Conference Paper

Application Enabling in DEISA: Petascaling of Plasma Turbulence Codes.

Conference: Parallel Computing: Architectures, Algorithms and Applications, ParCo 2007, Forschungszentrum Jülich and RWTH Aachen University, Germany, 4-7 September 2007
Source: DBLP


The ITER (International Thermonuclear Experimental Reactor) experiment must be accompanied by advanced plasma turbulence simulations. Due to the high demands for compute power and memory, simulations must be capable of using thousands or tens of thousands of processor-cores simultaneously. Highly scalable applications are mandatory. Through a joint effort of application specialists from DEISA (Distributed European Infrastructure for Supercomputing Applications) and scientists engaged in the theory support for ITER, two important European simulation codes for core turbulence, ORB5 and GENE, have been adapted for portable usage within the heterogeneous DEISA infrastructure. Moreover, the codes were thoroughly analyzed, bottlenecks were identified and removed, and, most importantly, the scalability of the codes could be significantly enhanced. Through application of the domain cloning concept, the PIC code ORB5 was enabled for high scalability. Efficient usage of ORB5 code could be demonstrated up to 8k processors, both on a Cray XT3 and on an IBM BlueGene/L system. GENE was parallelized through domain decomposition of the five-dimensional problem grid to such a high degree that close to loss-free efficiency on up to 32k processors of an IBM BlueGene/L machine was achieved. Results combined from both strong and weak scaling measurements indicate an even higher scalability potential for GENE. Extrapolations suggest an efficient usage on up to the order of 1M processor-cores of a similarly scalable future HPC architecture is possible, representing a milestone on the way towards realistic core turbulence simulations of future fusion devices.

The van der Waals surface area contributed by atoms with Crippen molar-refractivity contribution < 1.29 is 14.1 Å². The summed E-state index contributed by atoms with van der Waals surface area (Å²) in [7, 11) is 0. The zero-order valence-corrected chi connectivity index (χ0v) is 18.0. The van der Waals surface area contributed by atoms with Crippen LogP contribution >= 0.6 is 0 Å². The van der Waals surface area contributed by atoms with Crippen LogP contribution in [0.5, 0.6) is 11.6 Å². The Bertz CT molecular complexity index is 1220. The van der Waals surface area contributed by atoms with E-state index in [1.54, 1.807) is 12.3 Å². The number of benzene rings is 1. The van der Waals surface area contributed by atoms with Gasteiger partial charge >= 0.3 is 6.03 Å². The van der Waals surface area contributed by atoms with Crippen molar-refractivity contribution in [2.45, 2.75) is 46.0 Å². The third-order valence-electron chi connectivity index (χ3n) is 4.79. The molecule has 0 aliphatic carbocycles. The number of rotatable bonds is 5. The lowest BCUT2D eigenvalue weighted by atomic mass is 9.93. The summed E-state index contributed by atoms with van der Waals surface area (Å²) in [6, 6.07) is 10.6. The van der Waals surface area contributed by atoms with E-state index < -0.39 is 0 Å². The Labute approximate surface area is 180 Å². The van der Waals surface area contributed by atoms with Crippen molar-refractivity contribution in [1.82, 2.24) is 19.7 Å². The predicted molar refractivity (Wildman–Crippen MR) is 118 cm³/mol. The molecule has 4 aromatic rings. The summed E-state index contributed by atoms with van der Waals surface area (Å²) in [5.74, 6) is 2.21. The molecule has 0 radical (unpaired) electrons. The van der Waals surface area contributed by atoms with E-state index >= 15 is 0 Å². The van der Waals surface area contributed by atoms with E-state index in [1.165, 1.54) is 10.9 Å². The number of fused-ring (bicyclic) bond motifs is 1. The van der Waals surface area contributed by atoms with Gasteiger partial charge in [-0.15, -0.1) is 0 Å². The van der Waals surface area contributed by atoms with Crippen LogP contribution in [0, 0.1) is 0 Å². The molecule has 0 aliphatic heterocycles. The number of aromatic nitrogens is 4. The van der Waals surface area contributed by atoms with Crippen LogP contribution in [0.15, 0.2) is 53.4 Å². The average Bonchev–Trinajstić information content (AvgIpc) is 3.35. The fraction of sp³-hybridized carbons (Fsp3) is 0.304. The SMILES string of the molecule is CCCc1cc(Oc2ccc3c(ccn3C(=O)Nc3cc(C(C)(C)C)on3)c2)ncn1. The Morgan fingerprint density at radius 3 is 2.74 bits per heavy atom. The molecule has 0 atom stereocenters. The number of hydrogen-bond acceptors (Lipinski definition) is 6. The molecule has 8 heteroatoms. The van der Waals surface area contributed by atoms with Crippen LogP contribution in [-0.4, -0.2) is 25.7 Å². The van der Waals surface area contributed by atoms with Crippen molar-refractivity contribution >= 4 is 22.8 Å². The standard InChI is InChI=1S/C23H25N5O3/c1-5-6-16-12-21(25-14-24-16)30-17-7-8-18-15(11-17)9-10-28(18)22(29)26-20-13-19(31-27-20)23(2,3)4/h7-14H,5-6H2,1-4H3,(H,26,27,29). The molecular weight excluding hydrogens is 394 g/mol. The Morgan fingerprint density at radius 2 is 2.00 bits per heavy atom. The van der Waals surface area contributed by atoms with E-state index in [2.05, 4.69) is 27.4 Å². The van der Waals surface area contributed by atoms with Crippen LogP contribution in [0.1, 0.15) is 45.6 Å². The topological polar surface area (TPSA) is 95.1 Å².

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Available from: Hermann Lederer, Jan 07, 2014
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    • "In gyrokinetics the resolution of the gyration in time is dropped so that the development of turbulence in time can be directly observed. But even with its mature parallelization performance [2] [3], GENE is facing scalability problems due to the curse of dimensionality, since even moderate resolutions in each dimension lead to tremendous numbers of degrees of freedom in the simulations. One remedy to that could be the application of sparse grids [4], since they reduce the amount of degrees of freedom used to retrieve a solution. "
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